Sen. Jeff Kruse resigns, but continues to deny allegations of sexual harassment

Oregon Senate Committee on Conduct Releases Investigative Report on Sen. Jeff Kruse

Oregon Lawmaker Groped Women On State Senate Floor, Report Finds

Kruse was "oblivious" to his behavior until he was specifically asked to stop hugging or touching female legislators and staff in 2016, the report stated.

"It is clear that the informal reporting process under the personnel rule exists for a goal, and that objective will be defeated if it is viewed as a "free pass".

"I am also concerned about the message that will be sent to women in the workplace regarding the futility of coming forward if there are not meaningful consequences for [Kruse]", she wrote.

According to the report, one of the law students said Kruse called her "little girl" and "sexy" while she worked at the Capitol.

Two Democratic lawmakers - Sen.

Sen. Steiner Hayward, a Portland Democrat who joined fellow Democrat Sen.

The investigation in OR is one of many in statehouses nationwide following a tidal wave of sexual misconduct allegations against men in power since an October expose of movie mogul Harvey Weinstein by the New York Times. In Arizona, Republican state Rep. Don Shooter was voted out of office on February 1 after sexual misconduct allegations, becoming the first state lawmaker in the U.S.to be expelled since the #MeToo movement gained steam.

Kruse is a Roseburg Republican who has served in the state Legislature for more than two decades.

Courtney said, "The report of the independent investigator released earlier this week made it clear that his inappropriate conduct went far beyond" what two of Kruse's accusers, Senate Democrats Sara Gelser and Elizabeth Steiner Hayward, had outlined in formal written complaints.

The 66-year-old Republican legislator engaged in a "longstanding pattern. of unwelcome physical contact" toward women in the workplace, including State Sens.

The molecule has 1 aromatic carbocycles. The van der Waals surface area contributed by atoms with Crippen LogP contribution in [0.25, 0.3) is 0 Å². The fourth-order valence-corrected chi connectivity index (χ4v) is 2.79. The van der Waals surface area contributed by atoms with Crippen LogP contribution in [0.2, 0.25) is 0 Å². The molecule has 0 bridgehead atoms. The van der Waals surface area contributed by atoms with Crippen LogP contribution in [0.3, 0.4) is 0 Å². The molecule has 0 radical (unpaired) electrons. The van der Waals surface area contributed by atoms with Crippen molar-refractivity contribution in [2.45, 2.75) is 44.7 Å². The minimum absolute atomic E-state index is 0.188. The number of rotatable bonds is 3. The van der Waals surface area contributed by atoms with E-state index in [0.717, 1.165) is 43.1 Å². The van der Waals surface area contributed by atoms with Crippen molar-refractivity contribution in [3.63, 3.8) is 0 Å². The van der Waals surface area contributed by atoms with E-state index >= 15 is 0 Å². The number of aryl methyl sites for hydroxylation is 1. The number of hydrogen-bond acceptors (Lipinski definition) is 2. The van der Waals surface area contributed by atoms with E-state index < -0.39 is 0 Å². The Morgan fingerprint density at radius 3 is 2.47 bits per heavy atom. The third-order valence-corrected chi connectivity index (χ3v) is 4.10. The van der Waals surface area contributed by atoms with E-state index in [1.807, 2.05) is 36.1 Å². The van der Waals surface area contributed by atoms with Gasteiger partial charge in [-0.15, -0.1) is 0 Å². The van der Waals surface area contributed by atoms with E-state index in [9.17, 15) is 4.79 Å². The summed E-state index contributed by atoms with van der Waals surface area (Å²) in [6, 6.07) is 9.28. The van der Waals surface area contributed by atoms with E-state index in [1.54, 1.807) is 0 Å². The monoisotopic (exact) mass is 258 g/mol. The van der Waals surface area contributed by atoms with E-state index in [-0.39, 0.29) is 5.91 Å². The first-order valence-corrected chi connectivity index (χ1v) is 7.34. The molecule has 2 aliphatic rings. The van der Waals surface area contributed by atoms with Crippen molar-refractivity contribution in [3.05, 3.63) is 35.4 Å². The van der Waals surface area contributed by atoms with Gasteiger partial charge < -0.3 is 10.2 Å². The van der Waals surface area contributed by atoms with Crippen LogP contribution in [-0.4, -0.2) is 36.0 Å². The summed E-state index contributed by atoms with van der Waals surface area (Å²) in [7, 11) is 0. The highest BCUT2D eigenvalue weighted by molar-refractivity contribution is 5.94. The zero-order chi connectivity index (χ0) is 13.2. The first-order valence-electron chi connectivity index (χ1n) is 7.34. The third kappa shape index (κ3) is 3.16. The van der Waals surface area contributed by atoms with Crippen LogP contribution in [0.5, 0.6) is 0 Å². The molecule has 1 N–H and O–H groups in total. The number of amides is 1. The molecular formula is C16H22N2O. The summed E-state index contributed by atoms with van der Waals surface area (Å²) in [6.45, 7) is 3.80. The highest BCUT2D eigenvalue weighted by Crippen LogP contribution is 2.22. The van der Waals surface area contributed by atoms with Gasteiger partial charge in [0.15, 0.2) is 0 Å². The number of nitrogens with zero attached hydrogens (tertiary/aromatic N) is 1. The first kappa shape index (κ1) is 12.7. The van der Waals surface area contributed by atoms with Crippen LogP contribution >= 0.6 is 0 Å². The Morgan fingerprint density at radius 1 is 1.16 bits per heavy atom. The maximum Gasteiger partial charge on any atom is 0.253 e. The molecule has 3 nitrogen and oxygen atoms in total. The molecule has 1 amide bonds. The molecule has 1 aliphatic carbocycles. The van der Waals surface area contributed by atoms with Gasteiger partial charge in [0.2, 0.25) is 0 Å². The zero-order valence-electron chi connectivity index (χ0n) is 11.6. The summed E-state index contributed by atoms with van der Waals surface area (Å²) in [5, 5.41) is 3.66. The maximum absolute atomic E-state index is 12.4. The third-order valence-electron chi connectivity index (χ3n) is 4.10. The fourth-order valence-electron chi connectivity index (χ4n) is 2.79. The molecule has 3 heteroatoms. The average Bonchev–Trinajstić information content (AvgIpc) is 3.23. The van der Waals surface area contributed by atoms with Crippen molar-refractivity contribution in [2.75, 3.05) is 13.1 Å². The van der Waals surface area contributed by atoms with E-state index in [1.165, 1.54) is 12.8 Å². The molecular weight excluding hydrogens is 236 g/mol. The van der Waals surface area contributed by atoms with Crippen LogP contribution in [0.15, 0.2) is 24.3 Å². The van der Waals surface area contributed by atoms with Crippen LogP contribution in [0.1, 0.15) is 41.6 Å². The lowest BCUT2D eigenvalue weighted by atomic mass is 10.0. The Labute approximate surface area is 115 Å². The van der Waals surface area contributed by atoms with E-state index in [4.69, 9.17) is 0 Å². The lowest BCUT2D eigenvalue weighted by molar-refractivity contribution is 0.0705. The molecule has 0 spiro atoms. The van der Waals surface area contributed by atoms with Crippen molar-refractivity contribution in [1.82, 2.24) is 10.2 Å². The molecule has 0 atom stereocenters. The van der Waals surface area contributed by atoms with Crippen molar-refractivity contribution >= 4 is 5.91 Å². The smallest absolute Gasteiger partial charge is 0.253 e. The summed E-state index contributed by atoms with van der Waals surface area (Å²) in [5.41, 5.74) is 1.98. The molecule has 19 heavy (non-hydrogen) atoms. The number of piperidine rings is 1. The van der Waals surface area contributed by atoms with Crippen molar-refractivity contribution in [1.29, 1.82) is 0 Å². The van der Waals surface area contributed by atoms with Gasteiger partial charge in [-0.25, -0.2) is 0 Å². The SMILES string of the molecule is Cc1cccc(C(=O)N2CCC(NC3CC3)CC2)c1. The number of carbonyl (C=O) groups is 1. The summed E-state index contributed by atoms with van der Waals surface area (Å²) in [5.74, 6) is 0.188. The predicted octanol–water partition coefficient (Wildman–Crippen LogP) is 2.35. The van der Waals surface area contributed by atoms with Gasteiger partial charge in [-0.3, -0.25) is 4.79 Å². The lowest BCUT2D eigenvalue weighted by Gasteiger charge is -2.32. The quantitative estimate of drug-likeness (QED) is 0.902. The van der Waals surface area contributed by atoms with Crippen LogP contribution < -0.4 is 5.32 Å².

"I was stunned and frozen", she wrote. The other women cited in the report who complained weren't named.

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Kruse's resignation follows the expulsion in Arizona last week of a state representative for sexual misconduct, thought to be the first one since the Me Too movement started in 2017. She also told the investigator that Kruse subjected her to "a lot of hugging" and would grab her and pull her into a tight hug at least twice a week.

Kruse allegedly told Rubanoff that his behavior was "instinctual" and that 'It's not easy to change when you have been doing something for 67 years'.

Thursday morning, a group of 125 lobbyists, politicians and state organizations did the same in an open letter to Kruse and the Senate.

Senate President Peter Courtney said Kruse made the right decision.

A long list of lawmakers, including Gov. Kate Brown and House Speaker Tina Kotek, had called on Kruse to resign following the investigation's release. "Two weeks (out of) the building is not enough". And to any women in this building - find someone who believes you and don't feel like you have to apologize for it.

The Republican senator from Roseburg still denied the allegations but decided on Thursday to resign effective March 15.

"His resignation will allow the many victims identified through the investigation to begin their healing, the Senate to move forward with the people's business and his constituents to once again have representation in the Legislature", said Steiner Hayward, a Portland Democrat.

Kruse told his hometown newspaper The News-Review he won't step down.

"I continue to deny these allegations and I regret that I will not have the opportunity to defend myself before the Senate Conduct Committee", Kruse said in a statement Thursday.

"Because his resignation doesn't take place until march, there is no chance there can be a short process to get somebody into represent his district before the end of the 5 week session we are in, so it really short changes the people in his district, they have no voice in this particular session we are in", Moore said. "I have significant issues with the report".

On Wednesday, Kruse offered to stay away form the Capitol building while the report was reviewed by the Senate Committee of Conduct.

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